Isolated Israel
Isolated Israel
Friday, March 20,2009 16:38
By TimeTurk

"We will send well-known novelists and writers overseas, theater companies, exhibits," Arye Mekel, the Israeli Foreign Ministry"s deputy director general for cultural affairs, told The New York Times on Thursday, March 19.

"This way you show Israel"s prettier face, so we are not thought of purely in the context of war."

The Foreign Ministry has allocated an extra $2 million to improve Israel"s image following the Gaza war, which killed more than 1,350 people and wounded 4,540.

Israel has been increasingly isolated since its 22-day deadly offensive on Gaza, a coastal enclave of 1.6 million Palestinians.

The onslaught has strained Israel"s relations with its major ally Turkey and forced Mauritania, the third Arab countries to have diplomatic ties with Israel, to close the Israeli embassy.

The war also triggered a wave of demonstrations, marches and rallies across the globe in support of Palestinians.

Israeli sports teams were booed in several international competitions, including in Sweden, Spain and Turkey.

International bodies, rights groups, jurists, judges, investigators have also demanded in impartial investigation into Israel"s war crimes in Gaza.

"We need to do much more to educate the world about our situation," says Eytan Gilboa, a professor of politics and international communication at Bar Ilan University.

"We need 50 million. We need 100 million."

Critics blame Israeli policies, not image, for its isolation, citing the four-decade occupation of Palestine, settlement building and the crippling Gaza blockade.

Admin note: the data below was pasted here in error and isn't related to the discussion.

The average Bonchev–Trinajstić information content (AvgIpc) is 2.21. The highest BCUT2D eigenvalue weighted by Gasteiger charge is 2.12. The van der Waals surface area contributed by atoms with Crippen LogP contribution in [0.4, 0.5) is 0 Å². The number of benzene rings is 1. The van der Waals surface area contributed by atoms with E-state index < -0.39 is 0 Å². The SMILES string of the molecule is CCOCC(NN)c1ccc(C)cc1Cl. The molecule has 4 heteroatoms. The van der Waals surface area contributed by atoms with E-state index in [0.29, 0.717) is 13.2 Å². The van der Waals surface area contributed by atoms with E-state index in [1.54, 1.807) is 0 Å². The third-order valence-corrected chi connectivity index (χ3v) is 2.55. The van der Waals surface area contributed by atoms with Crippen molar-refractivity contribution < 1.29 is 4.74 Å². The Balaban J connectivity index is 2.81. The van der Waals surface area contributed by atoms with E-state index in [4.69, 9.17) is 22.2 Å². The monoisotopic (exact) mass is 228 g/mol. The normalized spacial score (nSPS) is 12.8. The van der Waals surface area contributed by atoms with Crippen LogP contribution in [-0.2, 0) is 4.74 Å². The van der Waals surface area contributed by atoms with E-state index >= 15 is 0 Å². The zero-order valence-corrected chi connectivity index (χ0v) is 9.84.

Mussolini

Adding to Israel"s isolation is the expected inauguration of a right-wing government under hawkish Likud leader Benjamin Netanyahu.

"We here in America are waiting as of this writing for a government to emerge in Jerusalem, and most of us keep on hoping that its shape will not preclude the peace process, will not doom a two-state solution, will not destroy the hope that our new president brings to the table," wrote Anne Roiphe, an American Jew.

Premier-designate Netanyahu inked a coalition deal with the ultra-nationalist Yisrael Beitenu party of Avigdor Lieberman on Monday.

Lieberman, a controversial firebrand labeled a racist by critics, is due to become the foreign minister in the new government.

Roiphe said seeing the popularity of Lieberman in Israel made her feel "as if my spouse had cheated on me with Mussolini."

The far-right leader is notorious for calls to expel Israeli Arabs, who make one-fifth of Israel"s population.

His nomination has already sent shockwaves among Israel"s allies in the US and Europe.

EU foreign policy chief Javier Solana has threatened to reconsider relations with Israel if it did not remain committed to establishing a Palestinian state.

Egyptian Ambassador to Israel Yasser Rida has threatened to boycott the ceremony marking 30 years of relations between the two countries as a protest against Lieberman"s appointment.

A senior Israeli government official said Egyptians are clearly dissatisfied with Lieberman, who once threatened to bomb their Aswan Dam, and want to show that it is no longer "business as usual."

Egyptian Foreign Minister Ahmed Abul-Gheit spoke out publicly about Lieberman"s appointment during a visit to the European Union in Brussels on Monday.

He said Lieberman might harm the peace process.

The Source

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